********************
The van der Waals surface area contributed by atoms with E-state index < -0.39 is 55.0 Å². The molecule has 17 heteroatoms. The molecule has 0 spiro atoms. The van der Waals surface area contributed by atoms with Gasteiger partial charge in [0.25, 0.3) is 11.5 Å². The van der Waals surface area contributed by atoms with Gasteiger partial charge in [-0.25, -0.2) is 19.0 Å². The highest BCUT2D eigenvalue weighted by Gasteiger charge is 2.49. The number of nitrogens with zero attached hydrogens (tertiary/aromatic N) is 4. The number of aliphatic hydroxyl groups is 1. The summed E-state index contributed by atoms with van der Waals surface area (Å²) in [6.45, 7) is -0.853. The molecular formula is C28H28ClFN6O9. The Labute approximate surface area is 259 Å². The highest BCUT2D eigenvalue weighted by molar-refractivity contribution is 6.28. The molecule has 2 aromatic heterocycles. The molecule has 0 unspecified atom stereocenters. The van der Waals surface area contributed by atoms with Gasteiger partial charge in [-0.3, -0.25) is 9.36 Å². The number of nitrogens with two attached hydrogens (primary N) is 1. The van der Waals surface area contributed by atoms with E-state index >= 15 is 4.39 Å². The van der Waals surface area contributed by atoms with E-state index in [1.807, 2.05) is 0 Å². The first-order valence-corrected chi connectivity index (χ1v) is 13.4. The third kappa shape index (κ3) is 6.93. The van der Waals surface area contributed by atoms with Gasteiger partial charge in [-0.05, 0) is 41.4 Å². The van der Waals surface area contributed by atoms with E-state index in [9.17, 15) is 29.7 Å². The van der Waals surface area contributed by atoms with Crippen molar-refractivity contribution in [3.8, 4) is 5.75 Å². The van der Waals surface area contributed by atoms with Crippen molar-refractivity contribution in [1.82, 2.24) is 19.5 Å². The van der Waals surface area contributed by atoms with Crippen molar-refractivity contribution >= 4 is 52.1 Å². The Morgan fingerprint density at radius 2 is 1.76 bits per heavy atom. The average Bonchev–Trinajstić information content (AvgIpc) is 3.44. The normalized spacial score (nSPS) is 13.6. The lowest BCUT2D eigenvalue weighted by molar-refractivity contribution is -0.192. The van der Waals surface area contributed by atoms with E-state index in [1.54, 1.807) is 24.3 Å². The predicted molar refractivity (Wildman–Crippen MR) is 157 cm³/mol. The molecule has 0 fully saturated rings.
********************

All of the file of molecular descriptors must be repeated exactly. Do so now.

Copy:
The van der Waals surface area contributed by atoms with E-state index < -0.39 is 55.0 Å². The molecule has 17 heteroatoms. The molecule has 0 spiro atoms. The van der Waals surface area contributed by atoms with Gasteiger partial charge in [0.25, 0.3) is 11.5 Å². The van der Waals surface area contributed by atoms with Gasteiger partial charge in [-0.25, -0.2) is 19.0 Å². The highest BCUT2D eigenvalue weighted by Gasteiger charge is 2.49. The number of nitrogens with zero attached hydrogens (tertiary/aromatic N) is 4. The number of aliphatic hydroxyl groups is 1. The summed E-state index contributed by atoms with van der Waals surface area (Å²) in [6.45, 7) is -0.853. The molecular formula is C28H28ClFN6O9. The Labute approximate surface area is 259 Å². The highest BCUT2D eigenvalue weighted by molar-refractivity contribution is 6.28. The molecule has 2 aromatic heterocycles. The molecule has 0 unspecified atom stereocenters. The van der Waals surface area contributed by atoms with Gasteiger partial charge in [-0.3, -0.25) is 9.36 Å². The number of nitrogens with two attached hydrogens (primary N) is 1. The van der Waals surface area contributed by atoms with E-state index >= 15 is 4.39 Å². The van der Waals surface area contributed by atoms with E-state index in [1.807, 2.05) is 0 Å². The first-order valence-corrected chi connectivity index (χ1v) is 13.4. The third kappa shape index (κ3) is 6.93. The van der Waals surface area contributed by atoms with Gasteiger partial charge in [-0.05, 0) is 41.4 Å². The van der Waals surface area contributed by atoms with E-state index in [9.17, 15) is 29.7 Å². The van der Waals surface area contributed by atoms with Crippen molar-refractivity contribution in [3.8, 4) is 5.75 Å². The van der Waals surface area contributed by atoms with Crippen molar-refractivity contribution in [1.82, 2.24) is 19.5 Å². The van der Waals surface area contributed by atoms with Crippen molar-refractivity contribution >= 4 is 52.1 Å². The Morgan fingerprint density at radius 2 is 1.76 bits per heavy atom. The average Bonchev–Trinajstić information content (AvgIpc) is 3.44. The normalized spacial score (nSPS) is 13.6. The lowest BCUT2D eigenvalue weighted by molar-refractivity contribution is -0.192. The van der Waals surface area contributed by atoms with E-state index in [1.54, 1.807) is 24.3 Å². The predicted molar refractivity (Wildman–Crippen MR) is 157 cm³/mol. The molecule has 0 fully saturated rings.